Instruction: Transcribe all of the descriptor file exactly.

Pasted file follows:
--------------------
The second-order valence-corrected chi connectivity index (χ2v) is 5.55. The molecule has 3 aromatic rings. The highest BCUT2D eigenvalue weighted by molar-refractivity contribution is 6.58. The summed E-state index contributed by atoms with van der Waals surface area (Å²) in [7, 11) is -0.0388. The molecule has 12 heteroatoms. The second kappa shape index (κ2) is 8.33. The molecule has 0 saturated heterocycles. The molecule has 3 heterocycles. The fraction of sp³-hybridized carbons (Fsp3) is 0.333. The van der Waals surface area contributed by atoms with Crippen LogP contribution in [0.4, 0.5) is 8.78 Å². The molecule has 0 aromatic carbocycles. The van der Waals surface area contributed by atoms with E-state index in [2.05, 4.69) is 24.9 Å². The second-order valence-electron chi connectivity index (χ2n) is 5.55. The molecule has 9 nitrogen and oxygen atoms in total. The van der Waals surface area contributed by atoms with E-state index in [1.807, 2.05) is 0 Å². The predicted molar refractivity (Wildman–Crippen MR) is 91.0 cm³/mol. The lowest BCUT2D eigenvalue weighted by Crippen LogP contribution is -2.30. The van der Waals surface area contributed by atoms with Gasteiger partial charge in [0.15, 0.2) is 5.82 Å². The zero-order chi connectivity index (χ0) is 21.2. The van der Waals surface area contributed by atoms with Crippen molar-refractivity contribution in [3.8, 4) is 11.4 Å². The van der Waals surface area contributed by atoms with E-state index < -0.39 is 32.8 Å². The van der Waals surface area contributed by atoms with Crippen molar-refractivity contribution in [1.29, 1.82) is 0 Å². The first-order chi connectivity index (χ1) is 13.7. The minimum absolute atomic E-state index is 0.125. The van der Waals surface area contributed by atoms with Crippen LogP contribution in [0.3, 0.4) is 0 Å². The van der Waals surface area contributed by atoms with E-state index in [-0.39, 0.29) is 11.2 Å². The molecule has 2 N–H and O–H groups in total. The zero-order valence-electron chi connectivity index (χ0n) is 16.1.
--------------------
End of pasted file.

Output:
The second-order valence-corrected chi connectivity index (χ2v) is 5.55. The molecule has 3 aromatic rings. The highest BCUT2D eigenvalue weighted by molar-refractivity contribution is 6.58. The summed E-state index contributed by atoms with van der Waals surface area (Å²) in [7, 11) is -0.0388. The molecule has 12 heteroatoms. The second kappa shape index (κ2) is 8.33. The molecule has 0 saturated heterocycles. The molecule has 3 heterocycles. The fraction of sp³-hybridized carbons (Fsp3) is 0.333. The van der Waals surface area contributed by atoms with Crippen LogP contribution in [0.4, 0.5) is 8.78 Å². The molecule has 0 aromatic carbocycles. The van der Waals surface area contributed by atoms with E-state index in [2.05, 4.69) is 24.9 Å². The second-order valence-electron chi connectivity index (χ2n) is 5.55. The molecule has 9 nitrogen and oxygen atoms in total. The van der Waals surface area contributed by atoms with E-state index in [1.807, 2.05) is 0 Å². The predicted molar refractivity (Wildman–Crippen MR) is 91.0 cm³/mol. The lowest BCUT2D eigenvalue weighted by Crippen LogP contribution is -2.30. The van der Waals surface area contributed by atoms with Gasteiger partial charge in [0.15, 0.2) is 5.82 Å². The zero-order chi connectivity index (χ0) is 21.2. The van der Waals surface area contributed by atoms with Crippen molar-refractivity contribution in [3.8, 4) is 11.4 Å². The van der Waals surface area contributed by atoms with E-state index < -0.39 is 32.8 Å². The van der Waals surface area contributed by atoms with Crippen molar-refractivity contribution in [1.29, 1.82) is 0 Å². The first-order chi connectivity index (χ1) is 13.7. The minimum absolute atomic E-state index is 0.125. The van der Waals surface area contributed by atoms with Crippen LogP contribution in [0.3, 0.4) is 0 Å². The van der Waals surface area contributed by atoms with E-state index in [-0.39, 0.29) is 11.2 Å². The molecule has 2 N–H and O–H groups in total. The zero-order valence-electron chi connectivity index (χ0n) is 16.1.